The central one is that you endorse this childlike conflation of "our" national interests with the interests of those people who actually made the decision to invade. You seem to think that only Bush and Cheney had oil connections, when in fact the administration is infested with oil people, and was bankrolled into office by them (check opensecrets.org -- e.g. Condi Rice was on Chevron's board of directors and had a tanker named after her).
You also completely gloss over the episode in which Cheney fought to the Supreme Court to keep secret the details of his 2002 meetings with oil executives. The question wasn't whether we (the country called the United States, and its people) went there to achieve "oil security," it is whether Chevron-Texaco/Exxon-Mobil and the like went there in our name (and with our tax money and our soldiers' blood) to situate themselves well for the downslope of the oil age. In other words, you didn't even ask the right question. But thanks for the token raising of the issue, I guess.
Steven Mufson: Thanks for your comment. There are many meetings, like the Cheney one you mention, that could be revealing if we knew more details about them. I do not dismiss their importance -- but I do think there were many groups and individuals pushing for the war in Iraq, and many of them had different points of view. What the president and vice president were thinking is critical, of course.
Steven Mufson: I want to add some comments I received by email from Antonia Juhasz, one of the authors I mention in the article. She has been outspoken about the role of oil companies. Here are some extensive excerpts from her comment to me and some of my thoughts on it.
"First, the war in Iraq is about oil. It is about other things as well, such as security for Israel and regional and global hegemony. The war in Iraq is not, however, an attempt to ensure cheap gasoline for American consumers. It is a war to, among other things, provide oil security for American oil companies.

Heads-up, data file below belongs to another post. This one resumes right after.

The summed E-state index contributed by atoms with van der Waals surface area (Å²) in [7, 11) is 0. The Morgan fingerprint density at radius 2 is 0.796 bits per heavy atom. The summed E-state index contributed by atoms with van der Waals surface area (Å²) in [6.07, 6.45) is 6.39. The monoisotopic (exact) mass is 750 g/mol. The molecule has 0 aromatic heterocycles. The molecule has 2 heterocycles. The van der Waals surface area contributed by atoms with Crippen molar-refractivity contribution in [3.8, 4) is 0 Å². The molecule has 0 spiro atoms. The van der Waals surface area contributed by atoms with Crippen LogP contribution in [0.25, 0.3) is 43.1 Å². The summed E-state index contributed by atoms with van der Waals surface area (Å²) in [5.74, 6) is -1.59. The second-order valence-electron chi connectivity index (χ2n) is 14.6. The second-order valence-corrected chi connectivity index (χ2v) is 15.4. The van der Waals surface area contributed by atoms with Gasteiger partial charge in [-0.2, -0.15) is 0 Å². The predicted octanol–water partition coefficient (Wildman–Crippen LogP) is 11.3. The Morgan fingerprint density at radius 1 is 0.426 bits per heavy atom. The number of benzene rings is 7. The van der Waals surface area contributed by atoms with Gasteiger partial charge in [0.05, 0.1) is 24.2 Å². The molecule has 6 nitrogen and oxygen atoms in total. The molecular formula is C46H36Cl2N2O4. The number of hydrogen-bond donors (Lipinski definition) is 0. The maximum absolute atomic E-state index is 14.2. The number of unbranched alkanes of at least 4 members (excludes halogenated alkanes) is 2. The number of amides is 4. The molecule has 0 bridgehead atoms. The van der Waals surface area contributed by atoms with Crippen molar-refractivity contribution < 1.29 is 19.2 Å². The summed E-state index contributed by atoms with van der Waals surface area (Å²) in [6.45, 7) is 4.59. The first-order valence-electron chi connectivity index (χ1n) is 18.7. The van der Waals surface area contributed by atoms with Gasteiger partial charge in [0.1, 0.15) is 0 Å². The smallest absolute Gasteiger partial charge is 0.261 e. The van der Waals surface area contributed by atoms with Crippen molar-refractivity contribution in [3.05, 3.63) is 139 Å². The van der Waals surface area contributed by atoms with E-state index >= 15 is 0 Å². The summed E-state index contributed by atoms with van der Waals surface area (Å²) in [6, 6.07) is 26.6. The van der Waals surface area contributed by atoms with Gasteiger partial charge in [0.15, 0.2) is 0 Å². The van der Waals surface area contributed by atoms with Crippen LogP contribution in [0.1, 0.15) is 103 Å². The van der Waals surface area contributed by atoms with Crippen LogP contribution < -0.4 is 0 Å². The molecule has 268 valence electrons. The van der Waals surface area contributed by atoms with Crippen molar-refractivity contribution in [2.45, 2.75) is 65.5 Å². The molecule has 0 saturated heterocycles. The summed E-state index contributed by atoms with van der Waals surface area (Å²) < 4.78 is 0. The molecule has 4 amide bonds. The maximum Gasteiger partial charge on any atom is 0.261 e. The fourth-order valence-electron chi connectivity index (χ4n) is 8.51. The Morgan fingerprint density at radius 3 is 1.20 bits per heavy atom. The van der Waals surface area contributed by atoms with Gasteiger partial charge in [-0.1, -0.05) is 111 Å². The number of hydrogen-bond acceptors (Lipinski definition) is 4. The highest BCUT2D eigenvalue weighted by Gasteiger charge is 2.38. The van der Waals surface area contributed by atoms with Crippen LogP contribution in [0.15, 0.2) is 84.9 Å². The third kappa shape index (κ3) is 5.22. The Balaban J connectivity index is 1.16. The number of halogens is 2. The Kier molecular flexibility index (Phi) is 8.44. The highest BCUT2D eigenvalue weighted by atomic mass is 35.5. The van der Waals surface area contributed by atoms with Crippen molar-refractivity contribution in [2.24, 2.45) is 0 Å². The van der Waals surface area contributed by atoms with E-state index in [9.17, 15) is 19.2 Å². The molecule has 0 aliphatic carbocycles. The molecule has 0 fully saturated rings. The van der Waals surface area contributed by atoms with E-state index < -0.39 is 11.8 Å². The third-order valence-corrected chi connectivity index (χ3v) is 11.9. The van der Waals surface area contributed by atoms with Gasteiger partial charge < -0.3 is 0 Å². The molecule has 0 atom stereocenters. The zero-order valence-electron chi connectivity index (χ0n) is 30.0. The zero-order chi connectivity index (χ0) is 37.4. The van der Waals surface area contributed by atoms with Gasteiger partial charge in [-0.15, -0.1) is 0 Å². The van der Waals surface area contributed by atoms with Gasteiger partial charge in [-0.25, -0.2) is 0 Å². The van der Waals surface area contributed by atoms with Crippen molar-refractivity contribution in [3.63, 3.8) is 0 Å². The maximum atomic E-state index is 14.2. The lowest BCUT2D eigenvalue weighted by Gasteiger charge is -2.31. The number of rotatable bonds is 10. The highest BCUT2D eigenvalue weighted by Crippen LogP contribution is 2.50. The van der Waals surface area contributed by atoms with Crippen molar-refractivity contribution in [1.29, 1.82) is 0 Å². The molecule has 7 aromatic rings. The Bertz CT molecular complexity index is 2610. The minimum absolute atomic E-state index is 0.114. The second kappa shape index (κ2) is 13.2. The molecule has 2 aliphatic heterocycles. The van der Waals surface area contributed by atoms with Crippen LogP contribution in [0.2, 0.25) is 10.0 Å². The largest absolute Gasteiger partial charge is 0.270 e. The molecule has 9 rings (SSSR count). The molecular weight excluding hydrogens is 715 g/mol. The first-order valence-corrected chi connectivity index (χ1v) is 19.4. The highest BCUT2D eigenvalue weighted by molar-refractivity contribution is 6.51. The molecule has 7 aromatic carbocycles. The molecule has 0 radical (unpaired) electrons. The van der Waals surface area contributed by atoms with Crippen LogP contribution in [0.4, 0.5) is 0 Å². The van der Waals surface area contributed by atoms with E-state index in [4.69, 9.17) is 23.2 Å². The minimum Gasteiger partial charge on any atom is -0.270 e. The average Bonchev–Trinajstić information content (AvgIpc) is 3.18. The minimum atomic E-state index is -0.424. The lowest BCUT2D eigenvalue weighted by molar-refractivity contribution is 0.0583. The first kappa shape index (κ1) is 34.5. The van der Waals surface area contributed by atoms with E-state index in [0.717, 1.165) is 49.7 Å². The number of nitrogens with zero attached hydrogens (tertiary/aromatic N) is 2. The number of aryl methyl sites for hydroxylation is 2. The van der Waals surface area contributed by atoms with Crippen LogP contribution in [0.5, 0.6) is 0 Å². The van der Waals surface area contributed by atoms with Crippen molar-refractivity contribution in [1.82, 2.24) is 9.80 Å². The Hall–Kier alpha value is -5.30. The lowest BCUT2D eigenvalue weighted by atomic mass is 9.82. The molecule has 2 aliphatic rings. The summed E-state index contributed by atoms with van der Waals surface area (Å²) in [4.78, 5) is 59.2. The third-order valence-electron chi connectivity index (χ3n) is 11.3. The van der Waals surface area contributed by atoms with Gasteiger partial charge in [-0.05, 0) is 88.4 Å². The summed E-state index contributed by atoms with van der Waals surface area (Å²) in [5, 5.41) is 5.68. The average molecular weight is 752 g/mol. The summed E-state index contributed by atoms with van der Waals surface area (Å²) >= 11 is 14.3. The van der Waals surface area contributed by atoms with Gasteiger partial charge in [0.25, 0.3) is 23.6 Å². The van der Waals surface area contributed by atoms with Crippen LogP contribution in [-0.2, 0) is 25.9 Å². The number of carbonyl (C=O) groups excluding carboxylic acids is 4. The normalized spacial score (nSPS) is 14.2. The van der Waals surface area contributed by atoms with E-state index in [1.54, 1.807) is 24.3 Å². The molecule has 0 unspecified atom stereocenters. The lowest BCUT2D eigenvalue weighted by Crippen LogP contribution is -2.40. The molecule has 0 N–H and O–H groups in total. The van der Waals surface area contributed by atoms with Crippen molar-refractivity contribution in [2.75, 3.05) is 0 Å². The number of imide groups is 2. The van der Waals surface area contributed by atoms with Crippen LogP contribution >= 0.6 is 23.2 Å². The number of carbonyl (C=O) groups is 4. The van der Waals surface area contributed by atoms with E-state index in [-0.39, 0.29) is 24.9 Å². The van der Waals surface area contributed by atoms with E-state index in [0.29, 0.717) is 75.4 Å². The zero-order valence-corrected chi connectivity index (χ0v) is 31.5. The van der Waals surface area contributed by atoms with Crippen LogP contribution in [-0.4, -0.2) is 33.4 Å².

"According to the U.S. Federal Trade Commission, the largest U.S. oil companies will deplete their own conventional oil reserves within fifteen years. They need new sources of oil and they are spending billions of dollars and taking heretofore unheard of risks in their mad dash to get a hold of the world's remaining sources of oil -- from the deepest reaches of the ocean to the heavily environmentally polluting Canadian tar sands, to the military tinderboxes of Nigeria and, yes, Iraq. Oil companies are demonstrating the world over that their pursuit of oil knows no bounds."
My comment: Yes, oil companies look all over the world for oil. That's what they are supposed to do, and many people criticize them for not spending more on exploration and production while they buy back shares. I also would be cautious about predictions of the companies' reserves running out -- I covered the oil and gas industry in the early 1980s, and similar predictions were made then. Technology helps postpone that day of reckoning, though I agree that it is a challenge for them to replace reserves, and many of the biggest companies had trouble doing that in 2007.